We conducted a survey to document the rehabilitation services available to clients aged 65 years and older who had suffered a stroke. In all, respondents – gleaned from 295 resources located in three health regions in the province of Québec – completed a postal questionnaire describing the services that they offer, in terms of type of intervention (related to nine capabilities and seven areas of social participation) and type of services (evaluation, rehabilitation, and support). The results show that most rehabilitation services offered to older people with stroke address motor skills and mobility. Somewhat unexpectedly, for four capability-related interventions and two social-participation-related interventions, there appear to be more active rehabilitation services offered in regions with rural areas than in metropolitan regions.
An increasing number of studies have documented the cognitive profile of individuals with mild cognitive impairment (MCI), but few studies have investigated the individuals’ psychological health and personality traits or how these factors interact with cognition. In the present study, 27 healthy older adults and 30 persons with MCI completed questionnaires covering psychological health, morale, personality, self-efficacy, and self-actualization. The results indicated that individuals with MCI are more depressed, anxious, hostile, and have lower morale than matched healthy older adults. Furthermore, our results show a positive association between the level of depression of MCI persons and the severity of their cognitive dysfunctions. In contrast, there were no group differences on measures of personality traits. Thus, while psychological distress is present in persons with MCI, those individuals are not characterized by differences in personality traits relative to older adults who experience no cognitive impairment.
Background: Depressive symptoms are frequently observed in older adults with mild cognitive impairment (MCI). However, little is known regarding the cognitive characteristics of this important subgroup.
Methods: We examined executive functions (controlled inhibition) and verbal episodic memory in 33 healthy older adults (control group), 18 older adults with amnestic MCI plus subclinical depressive symptoms (a-MCI/D+ group), and 26 older adults with amnestic MCI but no depressive symptoms (a-MCI group).
Results: Compared to the a-MCI and control groups, patients with a-MCI/D+ showed poor controlled inhibition. Moreover, in verbal episodic memory these patients recalled fewer words than control participants on immediate free, delayed free, and delayed total (free plus cued) recall. Performance on immediate recall suggested a self-retrieval deficit, but delayed performance also revealed the existence of an encoding impairment. In the a-MCI group, participants exhibited normal performance on the executive task, but pervasive memory impairment; the memory deficit concerned free and total recall on both immediate and delayed tasks, suggesting the existence of encoding and self-retrieval disturbances.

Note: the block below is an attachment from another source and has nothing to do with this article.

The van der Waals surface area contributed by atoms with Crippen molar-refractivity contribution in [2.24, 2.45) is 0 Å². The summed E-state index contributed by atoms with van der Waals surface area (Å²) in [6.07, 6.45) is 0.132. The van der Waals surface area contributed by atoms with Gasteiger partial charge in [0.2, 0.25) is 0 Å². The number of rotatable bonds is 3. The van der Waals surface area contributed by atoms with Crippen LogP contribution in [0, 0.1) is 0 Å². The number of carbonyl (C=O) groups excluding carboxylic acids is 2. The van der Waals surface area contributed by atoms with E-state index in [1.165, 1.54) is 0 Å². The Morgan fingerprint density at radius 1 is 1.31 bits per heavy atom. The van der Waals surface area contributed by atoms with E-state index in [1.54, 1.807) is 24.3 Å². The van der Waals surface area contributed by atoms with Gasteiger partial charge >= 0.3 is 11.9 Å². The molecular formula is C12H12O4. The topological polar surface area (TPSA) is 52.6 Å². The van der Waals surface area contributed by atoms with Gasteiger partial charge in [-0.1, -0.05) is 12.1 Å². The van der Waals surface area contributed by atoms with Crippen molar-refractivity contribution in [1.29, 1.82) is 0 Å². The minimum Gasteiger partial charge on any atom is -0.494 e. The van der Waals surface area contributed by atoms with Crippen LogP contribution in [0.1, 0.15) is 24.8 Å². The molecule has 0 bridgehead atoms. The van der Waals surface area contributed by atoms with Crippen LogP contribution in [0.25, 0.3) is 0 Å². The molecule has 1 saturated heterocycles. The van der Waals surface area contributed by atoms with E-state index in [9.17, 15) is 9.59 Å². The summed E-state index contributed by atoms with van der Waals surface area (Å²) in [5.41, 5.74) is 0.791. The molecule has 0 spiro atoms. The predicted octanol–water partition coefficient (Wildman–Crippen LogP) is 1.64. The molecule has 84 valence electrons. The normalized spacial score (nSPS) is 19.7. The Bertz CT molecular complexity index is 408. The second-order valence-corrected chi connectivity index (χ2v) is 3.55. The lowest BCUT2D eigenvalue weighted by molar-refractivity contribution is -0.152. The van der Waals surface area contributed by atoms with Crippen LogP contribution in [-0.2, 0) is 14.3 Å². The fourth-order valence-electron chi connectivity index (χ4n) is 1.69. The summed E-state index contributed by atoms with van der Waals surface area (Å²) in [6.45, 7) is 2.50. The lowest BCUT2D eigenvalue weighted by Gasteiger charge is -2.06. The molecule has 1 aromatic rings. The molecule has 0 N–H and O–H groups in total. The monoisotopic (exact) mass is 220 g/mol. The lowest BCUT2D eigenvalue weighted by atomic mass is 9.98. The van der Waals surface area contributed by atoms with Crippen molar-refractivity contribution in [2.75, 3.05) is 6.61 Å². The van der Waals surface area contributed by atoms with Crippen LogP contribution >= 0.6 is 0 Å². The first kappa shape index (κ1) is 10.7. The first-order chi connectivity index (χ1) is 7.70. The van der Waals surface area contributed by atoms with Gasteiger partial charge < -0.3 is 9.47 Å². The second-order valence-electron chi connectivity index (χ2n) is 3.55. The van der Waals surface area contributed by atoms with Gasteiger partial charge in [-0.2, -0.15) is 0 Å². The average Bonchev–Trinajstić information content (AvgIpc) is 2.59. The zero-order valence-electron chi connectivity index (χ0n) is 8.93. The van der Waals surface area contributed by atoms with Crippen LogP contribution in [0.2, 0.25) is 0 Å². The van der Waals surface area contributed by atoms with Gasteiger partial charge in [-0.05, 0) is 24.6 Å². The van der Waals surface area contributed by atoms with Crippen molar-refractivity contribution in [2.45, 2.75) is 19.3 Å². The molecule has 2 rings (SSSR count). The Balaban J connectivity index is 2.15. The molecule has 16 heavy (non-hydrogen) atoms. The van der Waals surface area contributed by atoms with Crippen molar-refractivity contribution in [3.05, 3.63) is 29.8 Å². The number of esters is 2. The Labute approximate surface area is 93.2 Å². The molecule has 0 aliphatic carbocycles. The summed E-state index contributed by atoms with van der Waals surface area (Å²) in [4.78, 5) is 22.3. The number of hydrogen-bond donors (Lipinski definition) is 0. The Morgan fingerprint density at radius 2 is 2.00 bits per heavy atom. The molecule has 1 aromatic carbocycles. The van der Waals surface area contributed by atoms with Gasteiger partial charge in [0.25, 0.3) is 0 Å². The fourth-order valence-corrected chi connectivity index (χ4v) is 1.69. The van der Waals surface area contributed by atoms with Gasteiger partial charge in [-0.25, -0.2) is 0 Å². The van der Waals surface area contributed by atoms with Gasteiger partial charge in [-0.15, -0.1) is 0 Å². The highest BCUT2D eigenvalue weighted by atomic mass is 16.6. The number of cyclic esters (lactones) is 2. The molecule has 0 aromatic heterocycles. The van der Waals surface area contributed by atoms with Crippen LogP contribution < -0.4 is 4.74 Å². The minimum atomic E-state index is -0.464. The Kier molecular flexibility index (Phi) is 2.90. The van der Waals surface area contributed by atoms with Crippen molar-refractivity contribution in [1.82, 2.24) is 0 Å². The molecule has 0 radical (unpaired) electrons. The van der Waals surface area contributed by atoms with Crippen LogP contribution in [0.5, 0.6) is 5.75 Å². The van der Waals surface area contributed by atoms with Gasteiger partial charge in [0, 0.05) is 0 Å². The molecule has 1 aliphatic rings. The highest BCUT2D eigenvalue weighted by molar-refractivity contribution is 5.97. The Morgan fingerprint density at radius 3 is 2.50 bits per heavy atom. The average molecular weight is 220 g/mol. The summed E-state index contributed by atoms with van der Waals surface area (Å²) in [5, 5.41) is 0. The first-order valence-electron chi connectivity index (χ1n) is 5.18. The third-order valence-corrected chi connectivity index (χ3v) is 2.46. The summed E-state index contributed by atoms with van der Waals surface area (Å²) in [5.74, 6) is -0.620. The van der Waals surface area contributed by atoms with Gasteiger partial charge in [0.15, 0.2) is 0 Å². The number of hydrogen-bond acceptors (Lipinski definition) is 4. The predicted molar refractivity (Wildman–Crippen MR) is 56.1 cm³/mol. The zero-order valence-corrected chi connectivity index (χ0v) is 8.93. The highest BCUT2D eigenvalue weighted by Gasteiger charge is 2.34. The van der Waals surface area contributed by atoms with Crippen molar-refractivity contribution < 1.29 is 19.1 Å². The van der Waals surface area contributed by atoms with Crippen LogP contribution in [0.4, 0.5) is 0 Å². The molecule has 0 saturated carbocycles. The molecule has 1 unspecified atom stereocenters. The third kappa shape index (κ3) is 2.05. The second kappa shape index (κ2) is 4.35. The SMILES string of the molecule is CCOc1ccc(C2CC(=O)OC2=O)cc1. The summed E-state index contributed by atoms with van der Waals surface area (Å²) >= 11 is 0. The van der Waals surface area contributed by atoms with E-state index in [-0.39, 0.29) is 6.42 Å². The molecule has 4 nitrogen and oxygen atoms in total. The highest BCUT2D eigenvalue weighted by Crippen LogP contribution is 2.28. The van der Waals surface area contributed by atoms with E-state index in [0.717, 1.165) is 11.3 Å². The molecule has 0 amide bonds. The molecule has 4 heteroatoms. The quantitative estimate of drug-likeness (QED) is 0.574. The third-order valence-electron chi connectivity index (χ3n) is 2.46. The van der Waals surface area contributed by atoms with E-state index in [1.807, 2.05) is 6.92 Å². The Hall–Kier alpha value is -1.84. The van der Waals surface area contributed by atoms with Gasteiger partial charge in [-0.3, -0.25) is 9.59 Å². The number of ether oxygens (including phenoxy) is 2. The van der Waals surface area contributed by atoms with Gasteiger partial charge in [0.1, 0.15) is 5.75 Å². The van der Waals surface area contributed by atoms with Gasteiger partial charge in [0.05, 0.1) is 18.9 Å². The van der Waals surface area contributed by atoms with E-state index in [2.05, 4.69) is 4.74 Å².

Conclusions: This study reveals differences between the pattern of cognitive impairment for a-MCI/D+ and a-MCI subgroups particularly at the level of executive capacities. In terms of memory functioning, the differences between the subgroups were more subtle; more studies are needed in order to better characterize the memory impairment of a-MCI/D+ and a-MCI patients.
Whereas the presence of a subjective memory complaint is a central criteria for mild cognitive impairment (MCI), little work has been done to empirically measure its nature and severity. The Self-Evaluation Questionnaire (QAM) assessed memory complaints relative to 10 domains of concrete activities of daily life in 68 persons with MCI, 26 persons with Alzheimer's disease (AD), and 81 healthy older adults. In addition, a neuropsychological battery was administered to assess whether subjective complaints were linked to actual cognitive performance. The findings indicate that individuals with MCI report more memory complaints than controls for a range of specific materials/circumstances. MCI and AD individuals did not differ in their level of memory complaints. Correlational analyses indicated that a higher level of memory complaints relative to conversations and to movies and books were associated with a higher level of objective cognitive deficits in persons with MCI but not in AD. Furthermore, complaints increased in parallel with global cognitive deficits in MCI. These results suggest that persons with MCI report more memory complaints than healthy older controls, but only in specific domains and circumstances, and that anosognosia is more characteristic of the demented than of the MCI phase of Alzheimer's disease. (JINS, 2008, 14, 222–232.)